Comprehensive sex ed. That always works.

“Groups in Mississippi advocating for comprehensive sex education in schools are pointing to a study showing teen births cost the state’s taxpayers an estimated $155 million in 2009.” Teen Births Cost Millions to Miss. Taxpayers, Study Shows

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Aaron Blumer's picture


In fairness to the folks in MS, some sex ed programs have seen some reduction in teen pregnancy rates. Others have not.
The interesting thing is that moral questions are not even on the radar anymore.

Views expressed are always my own and not my employer's, my church's, my family's, my neighbors', or my pets'. The house plants have authorized me to speak for them, however, and they always agree with me.

Mike Durning's picture

A few thoughts on this...

1). Perhaps the increase in homosexual activity is part of the decrease. I'd be interested to know how it has impacted the numbers.
2). Here's one I'm certain of: It is about budgets, nor morals, to our government (both at Federal and State level). Teen Pregnancy nearly almost always equals welfare / food stamps / etc. So they will go with that which reduces the pregnancies. This is similar to the government's support of abortion. Abortion decreases the welfare rolls, and also may serve to decrease prison populations and crime (unwanted children from dysfunctional homes being more likely to offend). We will not reverse abortion in this nation until we are addressing the argument to those who are more interested in morals than in bean-counting. Many abortions serve to decrease the state-assistance rolls.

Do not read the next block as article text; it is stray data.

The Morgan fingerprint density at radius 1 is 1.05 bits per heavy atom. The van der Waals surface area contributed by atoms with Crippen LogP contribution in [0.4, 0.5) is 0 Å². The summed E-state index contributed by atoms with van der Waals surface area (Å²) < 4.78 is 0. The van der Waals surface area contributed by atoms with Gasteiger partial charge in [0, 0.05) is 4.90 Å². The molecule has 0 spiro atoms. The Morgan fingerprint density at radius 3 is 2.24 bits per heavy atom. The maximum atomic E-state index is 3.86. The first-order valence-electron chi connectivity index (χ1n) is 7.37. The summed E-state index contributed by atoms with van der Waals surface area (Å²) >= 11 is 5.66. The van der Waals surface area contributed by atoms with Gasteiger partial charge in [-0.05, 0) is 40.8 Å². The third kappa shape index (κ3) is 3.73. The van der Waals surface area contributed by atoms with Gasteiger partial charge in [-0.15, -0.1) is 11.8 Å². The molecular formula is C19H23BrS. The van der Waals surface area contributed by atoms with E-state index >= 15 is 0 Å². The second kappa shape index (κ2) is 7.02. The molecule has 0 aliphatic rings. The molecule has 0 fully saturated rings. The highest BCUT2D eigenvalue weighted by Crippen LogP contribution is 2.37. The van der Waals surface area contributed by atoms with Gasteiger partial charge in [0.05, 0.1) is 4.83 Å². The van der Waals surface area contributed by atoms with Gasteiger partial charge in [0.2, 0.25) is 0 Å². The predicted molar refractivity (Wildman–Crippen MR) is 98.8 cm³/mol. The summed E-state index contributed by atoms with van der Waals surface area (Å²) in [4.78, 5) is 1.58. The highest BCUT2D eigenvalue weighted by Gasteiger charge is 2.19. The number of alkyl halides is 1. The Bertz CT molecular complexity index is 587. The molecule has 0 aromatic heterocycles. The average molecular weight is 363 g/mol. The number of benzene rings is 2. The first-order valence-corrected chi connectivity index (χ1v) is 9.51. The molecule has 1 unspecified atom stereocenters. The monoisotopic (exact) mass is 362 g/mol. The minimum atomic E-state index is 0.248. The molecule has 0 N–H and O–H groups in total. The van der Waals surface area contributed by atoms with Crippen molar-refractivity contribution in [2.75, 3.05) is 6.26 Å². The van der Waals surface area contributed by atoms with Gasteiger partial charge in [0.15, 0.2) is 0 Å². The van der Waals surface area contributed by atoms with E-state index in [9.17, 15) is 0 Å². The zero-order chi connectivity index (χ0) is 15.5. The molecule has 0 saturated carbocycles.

Only revival in America can reverse these trends, by changing the hearts of the bean-counters to be concerned with morals, changing the hearts of the promiscuous toward purity, and changing the hearts of those who err morally toward taking more responsibility.

Shaynus's picture

Yeah, it's a classic function of government to confuse symptom and cause. Government sees a huge social problem, so it tries to fix it. I don't think that's a bad desire honestly. It's just misplaced. As Mike indicated, we we're not treating the cause (immorality) with the real solution (Christ), so the problem will still exist. That said, do we want government treating the real cause and solution? I don't think so.

Should we never treat symptoms of deeper spiritual problems with government? If so, what would be an appropriate way for government to combat teen pregnancy? If not, what are churches really prepared to do? What are we doing now in our communities? Not a whole lot.